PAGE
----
Longtime Seattle-area tech entrepreneur Ron Wiener is used to spending long hours in front of a computer. But when he started putting on weight over the years and feeling crummy, he realized he needed to do something different.
“You don’t think five pounds is a lot. But it adds up, so over the years it became a real problem for me,” he says. Then one day he saw someone working on a treadmill desk and figured he’d give it a shot. After trying one, he was hooked.
“It changed my life,” he says.
He’s not alone. Treadmill and standing desks are soaring in popularity.
LifeSpan Fitness in Salt Lake City says its sales of treadmill desks more than tripled over 2012.
“We don’t see the growth slowing down for several years as right now we are just moving from early adopters, which are educated and highly health-conscious, to more mainstream users,” says Peter Schenk, company president.
With treadmill desks, users walk at a leisurely 1 to 2 miles per hour, enough to speed your metabolism, but still allow you to work or talk on the phone without losing your breath or working up a sweat.
“When you walk at very slow speeds your productivity goes up significantly and this has been scientifically shown. You’re increasing blood flow to the brain, obviously. Your concentration improves,” Wiener says.
While there’s little research so far measuring the direct health benefits of treadmill desks, there’s plenty of data showing all our sitting is significantly hurting us.
Conditions from obesity to increased risk of developing diabetes, high blood pressure and heart disease have all been linked to sitting. Even going to the gym three times a week doesn’t offset the harm of being sedentary for hours at a time, said Dr. James Levine, an endocrinologist at the Mayo Clinic.
“There’s a glob of information that sitting is killing us,” Levine said. “You’re basically sitting yourself into a coffin.”
More companies are intrigued by the idea of helping employees stay healthy, lose weight and reduce stress, especially if it means lower insurance costs and higher productivity, says Levine, an enthusiastic supporter of the moving workstations.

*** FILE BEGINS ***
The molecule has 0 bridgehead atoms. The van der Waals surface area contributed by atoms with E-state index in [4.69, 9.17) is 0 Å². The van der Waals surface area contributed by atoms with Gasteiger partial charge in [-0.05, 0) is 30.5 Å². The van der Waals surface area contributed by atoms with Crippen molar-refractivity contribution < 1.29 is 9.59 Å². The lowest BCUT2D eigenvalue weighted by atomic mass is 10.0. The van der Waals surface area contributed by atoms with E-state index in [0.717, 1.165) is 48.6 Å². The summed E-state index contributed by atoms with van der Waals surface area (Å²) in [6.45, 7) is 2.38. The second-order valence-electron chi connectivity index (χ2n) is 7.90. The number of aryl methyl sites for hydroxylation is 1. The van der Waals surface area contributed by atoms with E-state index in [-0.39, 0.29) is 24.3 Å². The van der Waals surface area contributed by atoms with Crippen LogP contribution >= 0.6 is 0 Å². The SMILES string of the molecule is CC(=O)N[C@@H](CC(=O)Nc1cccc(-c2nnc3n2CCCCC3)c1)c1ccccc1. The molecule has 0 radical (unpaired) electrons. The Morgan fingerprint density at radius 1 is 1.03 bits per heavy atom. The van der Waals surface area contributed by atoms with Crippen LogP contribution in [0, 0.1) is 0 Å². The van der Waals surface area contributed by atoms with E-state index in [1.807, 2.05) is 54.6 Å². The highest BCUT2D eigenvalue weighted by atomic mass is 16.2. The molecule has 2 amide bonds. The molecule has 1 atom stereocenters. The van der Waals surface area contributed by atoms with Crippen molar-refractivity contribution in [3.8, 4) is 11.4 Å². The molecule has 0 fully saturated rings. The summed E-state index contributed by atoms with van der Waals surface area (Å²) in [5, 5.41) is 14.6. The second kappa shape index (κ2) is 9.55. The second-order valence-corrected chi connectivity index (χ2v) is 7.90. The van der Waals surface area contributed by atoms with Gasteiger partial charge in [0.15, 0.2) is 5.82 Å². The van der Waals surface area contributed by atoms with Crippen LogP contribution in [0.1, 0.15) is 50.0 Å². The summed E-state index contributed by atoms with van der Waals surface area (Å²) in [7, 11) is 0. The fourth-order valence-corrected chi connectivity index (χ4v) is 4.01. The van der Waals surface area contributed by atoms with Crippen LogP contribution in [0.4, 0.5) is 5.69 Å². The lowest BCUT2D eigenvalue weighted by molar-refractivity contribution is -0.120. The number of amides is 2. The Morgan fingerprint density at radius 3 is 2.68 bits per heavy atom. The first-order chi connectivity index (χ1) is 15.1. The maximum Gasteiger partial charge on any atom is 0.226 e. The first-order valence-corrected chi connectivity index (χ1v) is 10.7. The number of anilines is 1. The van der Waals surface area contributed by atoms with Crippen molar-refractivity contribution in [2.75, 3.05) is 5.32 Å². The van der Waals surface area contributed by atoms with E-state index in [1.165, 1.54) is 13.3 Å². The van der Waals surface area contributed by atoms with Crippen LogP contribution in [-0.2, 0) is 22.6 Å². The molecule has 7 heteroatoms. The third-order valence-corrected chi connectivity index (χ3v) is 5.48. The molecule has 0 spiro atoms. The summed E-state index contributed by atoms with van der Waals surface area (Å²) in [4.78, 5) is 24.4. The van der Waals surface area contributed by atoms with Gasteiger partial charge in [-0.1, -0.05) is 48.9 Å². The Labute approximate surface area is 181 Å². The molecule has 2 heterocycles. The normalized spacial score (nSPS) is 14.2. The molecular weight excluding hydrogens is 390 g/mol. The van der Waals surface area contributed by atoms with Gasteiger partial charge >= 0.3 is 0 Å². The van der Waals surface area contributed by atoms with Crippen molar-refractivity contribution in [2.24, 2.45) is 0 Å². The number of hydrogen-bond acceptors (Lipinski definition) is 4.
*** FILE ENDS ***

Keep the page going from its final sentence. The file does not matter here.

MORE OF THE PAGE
“Even walking at one mile an hour has very substantial benefits,” Levine said, such as doubling metabolic rate and improving blood sugar levels. “Although you don’t sweat, your body moving is sort of purring along.”
But finding one to try isn’t easy. That prompted Wiener to first set up a website to review and sell treadmill and standing desks. And he just opened the world’s first retail store dedicated to the desks in Bellevue.
“I couldn’t find good info online. It was mostly put out by manufacturers. Some of them were high quality products and the information just wasn’t very thorough. Some of them were very poor quality products and the information crossed the line into fraudulent health claims.”
The Bellevue location of “Work While Walking” near Microsoft’s sprawling campus was a logical location. Weiner says tech workers are far and away the biggest adopters of treadmill desks.
“Intel, Google, Microsoft, they’ve got hundreds of them. The IT industry has the highest health care costs because it has the highest incidents of sitting disease. So naturally, you would expect this industry to glom onto it,” he says.
The desks are also the hot thing in Hollywood. Jimmy Kimmel, Al Roker and Ari Emanuel, the head of powerhouse agency William Morris have become enthusiastic users.
Treadmill desks can range from about $800 to $5,000 or more, depending on the manufacturer and model. They’re not cheap. But Wiener says they’re a lot less expensive than a heart attack.
“Yeah, the equipment is expensive, there’s no question, but the returns are unbelievable,” he says. “Talk to anybody who’s been doing it for awhile and they’ll tell you it’s been a massive change in their energy level and their overall health.”
Learning to work and walk takes some practice. You can try out a number of models to get the feel for it at the retail store, where coaches are on hand to dial in optimal ergonomics and techniques to help you get comfortable.
The Associated Press contributed to this report
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